(And it would then be nice if all switches came with a negated form.)

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vicuna commented Aug 6, 2012

Comment author: @lefessan

Will it be possible to link modules compile with and without "no-omit-frame-pointer"? (My understanding is that this is purely local to the function and does not change the calling convention, right?)

Yes, but since my patch modifies the calling convention, all the files have to be compiled with the patch applied, you can then link together files compiled with and without the option.

OCAMLFLAGS

Does such an option really make sense ? How should an option in OCAMLFLAGS be interpreted by different tools like ocamlc, ocamlopt, ocamldep, etc. ? It looks better for me to have specific environment variables for specific purposes (ocamldep knows that it can disregard OCAML_PROFILING, but it doesn't know what to do with a '-g' present in OCAMLFLAGS).

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vicuna commented Aug 7, 2012

Comment author: @alainfrisch

How should an option in OCAMLFLAGS be interpreted by different tools like ocamlc, ocamlopt, ocamldep, etc. ?

Indeed, we should probably have OCAMLCFLAGS, OCAMLOPTFLAGS, OCAMLDEPFLAGS, etc.

If we create an environment variable per command-line option, we will get a lot of them, and the user needs to know all their names. Off the top of my head, I can imagine situations where it could be useful to support the following options:

-ffast-math
-absname
-annot
-bin-annot
-cc
-compact
-g
-I
-inline
-no-app-funct
-noassert
-nodynlink
-nostdlib
-pp
-ppx
-principal
-S
-strict-sequence
-thread
-unsafe
-w
-warn-error

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vicuna commented Aug 8, 2012

Comment author: @lefessan

The discussion is diverging. I created another bug report here of the environment variable feature:

#5723

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vicuna commented Aug 13, 2012

Comment author: @lefessan

I uploaded a new version (some offsets in caml_raise_exn were wrong, so backtraces were not correctly printed)

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vicuna commented Aug 13, 2012

Comment author: meurer

I'm currently working on adding iOS support to the ARM backend, and the iOS ABI uses r7 as frame pointer. Right now I'm just using r7 as regular caller-save register, making debugging OCaml code on iPhone/iPad impossible. But if there is some interest to support frame pointers (and debugging/performance monitoring techniques using frame pointers), we may want to add some generic support stuff and add only minimal backend specific glue for amd64/i386 (Linux) and arm (iOS).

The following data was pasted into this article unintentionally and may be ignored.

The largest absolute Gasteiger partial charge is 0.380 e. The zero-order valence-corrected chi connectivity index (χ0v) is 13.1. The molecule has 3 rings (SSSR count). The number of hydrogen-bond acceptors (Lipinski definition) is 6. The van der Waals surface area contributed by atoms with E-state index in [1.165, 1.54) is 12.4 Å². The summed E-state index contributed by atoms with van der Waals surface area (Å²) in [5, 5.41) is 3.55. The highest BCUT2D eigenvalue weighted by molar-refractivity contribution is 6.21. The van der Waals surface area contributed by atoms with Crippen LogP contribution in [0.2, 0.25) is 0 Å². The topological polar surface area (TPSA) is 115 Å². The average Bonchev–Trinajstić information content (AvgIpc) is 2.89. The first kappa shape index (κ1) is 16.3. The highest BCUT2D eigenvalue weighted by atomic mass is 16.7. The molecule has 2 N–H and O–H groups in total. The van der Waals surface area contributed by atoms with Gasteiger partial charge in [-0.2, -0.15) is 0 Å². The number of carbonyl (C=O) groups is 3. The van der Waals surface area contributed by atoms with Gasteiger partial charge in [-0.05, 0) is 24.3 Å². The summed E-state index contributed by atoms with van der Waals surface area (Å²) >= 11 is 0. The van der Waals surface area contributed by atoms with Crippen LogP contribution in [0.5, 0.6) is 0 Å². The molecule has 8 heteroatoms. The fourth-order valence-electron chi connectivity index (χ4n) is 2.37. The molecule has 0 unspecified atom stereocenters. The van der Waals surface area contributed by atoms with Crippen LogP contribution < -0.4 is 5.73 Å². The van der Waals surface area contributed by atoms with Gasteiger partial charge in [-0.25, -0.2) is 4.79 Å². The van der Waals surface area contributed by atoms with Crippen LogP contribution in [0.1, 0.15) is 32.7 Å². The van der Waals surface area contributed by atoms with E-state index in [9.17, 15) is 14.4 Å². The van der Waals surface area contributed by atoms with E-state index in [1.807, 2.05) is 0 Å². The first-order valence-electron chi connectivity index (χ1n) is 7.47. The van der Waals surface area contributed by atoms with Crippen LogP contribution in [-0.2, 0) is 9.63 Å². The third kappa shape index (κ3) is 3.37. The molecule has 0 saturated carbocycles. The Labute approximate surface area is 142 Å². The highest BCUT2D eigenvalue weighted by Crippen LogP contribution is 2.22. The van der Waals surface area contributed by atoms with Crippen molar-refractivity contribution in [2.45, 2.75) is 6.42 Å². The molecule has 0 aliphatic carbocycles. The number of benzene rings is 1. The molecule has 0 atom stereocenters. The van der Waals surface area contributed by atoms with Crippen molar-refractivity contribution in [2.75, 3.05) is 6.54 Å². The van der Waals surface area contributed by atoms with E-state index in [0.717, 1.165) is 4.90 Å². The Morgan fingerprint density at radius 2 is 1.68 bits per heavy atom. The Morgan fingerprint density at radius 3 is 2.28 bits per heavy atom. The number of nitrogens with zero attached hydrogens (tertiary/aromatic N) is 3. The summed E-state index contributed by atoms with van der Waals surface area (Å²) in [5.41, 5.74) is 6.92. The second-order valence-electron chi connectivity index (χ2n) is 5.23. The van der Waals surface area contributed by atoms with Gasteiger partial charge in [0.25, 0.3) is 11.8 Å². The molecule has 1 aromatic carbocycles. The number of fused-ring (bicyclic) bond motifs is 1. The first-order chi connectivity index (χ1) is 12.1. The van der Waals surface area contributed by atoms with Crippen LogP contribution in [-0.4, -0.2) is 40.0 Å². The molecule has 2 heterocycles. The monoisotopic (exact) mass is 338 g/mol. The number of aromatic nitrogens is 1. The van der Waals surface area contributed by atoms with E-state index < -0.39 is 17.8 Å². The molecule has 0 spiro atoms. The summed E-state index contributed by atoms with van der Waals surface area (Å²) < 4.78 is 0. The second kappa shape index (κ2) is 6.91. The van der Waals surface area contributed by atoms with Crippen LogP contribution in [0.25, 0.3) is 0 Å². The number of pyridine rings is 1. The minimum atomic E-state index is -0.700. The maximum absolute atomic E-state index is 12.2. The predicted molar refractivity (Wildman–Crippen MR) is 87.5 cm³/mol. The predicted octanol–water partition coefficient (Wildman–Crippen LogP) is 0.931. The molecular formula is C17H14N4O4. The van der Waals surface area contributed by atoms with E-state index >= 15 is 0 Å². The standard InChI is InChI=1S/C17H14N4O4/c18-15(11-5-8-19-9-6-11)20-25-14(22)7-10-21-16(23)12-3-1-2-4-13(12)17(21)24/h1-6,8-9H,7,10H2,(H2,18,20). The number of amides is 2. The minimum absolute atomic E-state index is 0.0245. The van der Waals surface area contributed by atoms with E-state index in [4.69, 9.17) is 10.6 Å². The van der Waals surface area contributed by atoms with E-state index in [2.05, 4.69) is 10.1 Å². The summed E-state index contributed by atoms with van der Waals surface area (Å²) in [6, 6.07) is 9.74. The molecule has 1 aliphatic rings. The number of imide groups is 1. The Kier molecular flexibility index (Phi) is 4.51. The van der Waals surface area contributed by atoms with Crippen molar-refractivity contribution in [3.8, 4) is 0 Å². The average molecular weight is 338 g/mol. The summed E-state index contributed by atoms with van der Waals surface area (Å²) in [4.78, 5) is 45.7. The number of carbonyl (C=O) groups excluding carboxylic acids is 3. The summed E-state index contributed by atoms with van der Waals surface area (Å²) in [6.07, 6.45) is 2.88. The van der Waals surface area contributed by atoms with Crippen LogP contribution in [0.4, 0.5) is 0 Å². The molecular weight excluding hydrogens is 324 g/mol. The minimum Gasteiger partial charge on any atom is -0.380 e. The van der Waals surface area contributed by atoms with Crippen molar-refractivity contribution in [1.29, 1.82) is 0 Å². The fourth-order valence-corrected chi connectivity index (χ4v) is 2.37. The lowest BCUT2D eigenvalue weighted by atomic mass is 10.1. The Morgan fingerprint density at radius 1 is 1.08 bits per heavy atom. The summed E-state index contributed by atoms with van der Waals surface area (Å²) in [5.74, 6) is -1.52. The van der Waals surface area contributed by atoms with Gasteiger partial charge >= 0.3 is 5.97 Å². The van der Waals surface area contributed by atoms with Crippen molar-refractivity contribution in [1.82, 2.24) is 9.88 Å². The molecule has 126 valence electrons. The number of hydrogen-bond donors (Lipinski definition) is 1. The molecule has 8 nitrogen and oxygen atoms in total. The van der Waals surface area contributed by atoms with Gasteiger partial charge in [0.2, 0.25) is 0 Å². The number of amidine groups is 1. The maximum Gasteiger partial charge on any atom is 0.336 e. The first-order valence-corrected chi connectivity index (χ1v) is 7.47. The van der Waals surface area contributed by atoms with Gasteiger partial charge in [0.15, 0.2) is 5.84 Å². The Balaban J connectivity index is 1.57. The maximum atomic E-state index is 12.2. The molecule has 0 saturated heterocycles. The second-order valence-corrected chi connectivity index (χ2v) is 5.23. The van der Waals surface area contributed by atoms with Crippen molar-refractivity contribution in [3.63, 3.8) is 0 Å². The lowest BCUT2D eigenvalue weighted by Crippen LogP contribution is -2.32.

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vicuna commented Sep 23, 2012

Comment author: @yakobowski

Profiling programs with perf is far superior to using gprof, both in terms of precision and ease of use. I would be very glad to see this patch integrated in the trunk.

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vicuna commented Nov 15, 2012

Comment author: @damiendoligez

I agree with Xavier that this should not be the compiler's default. Also, I intensely dislike "-fno-omit-frame-pointers" as a command-line switch. Since this is a profiling option, it shoud be "-p".

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vicuna commented Nov 19, 2012

Comment author: @lefessan

Actually, since the calling conventions are changed by that patch, it should probably not be a compilation option, but a ./configure option, so that you don't mix libraries linked with and without profiling.

I would propose "./configure -asm-keep-frame-pointer". The option would only work under amd64, for now.

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vicuna commented Dec 17, 2012

Comment author: @diml

I observed a bug with this path. I attached a file which reproduces it. The problem is that the compiler chooses to store the upper-bound of the for-loop into the r10 register but doesn't save it on the stack, and this register maybe be destroyed by functions called inside the loop, in this case by caml_modify (not itself, but by another function it may end up calling: realloc).

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vicuna commented Jan 14, 2013

Comment author: @diml

Fixed: register numbers were not updated in Proc.destroyed_at_c_call. I attached a patch.

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vicuna commented Apr 15, 2013

Comment author: @diml

What is the status of this feature? We have been using this patch for development everyday for a few month now at Jane Street and it would be great if it could be integrated upstream. Having it as a configure option is fine.

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vicuna commented Apr 15, 2013

Comment author: @lefessan

There was an agreement in the core team, that it could be integrated with the switch in the configure to activate it. So, it is just a matter of finding the time to merge it in trunk.

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vicuna commented Jun 11, 2013

Comment author: @lefessan

Integrated in trunk for version 4.01

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vicuna commented Aug 13, 2013

Comment author: nicolas_boulay

Does you need 2 compiler to have the profiling option and an other one to do binary release ?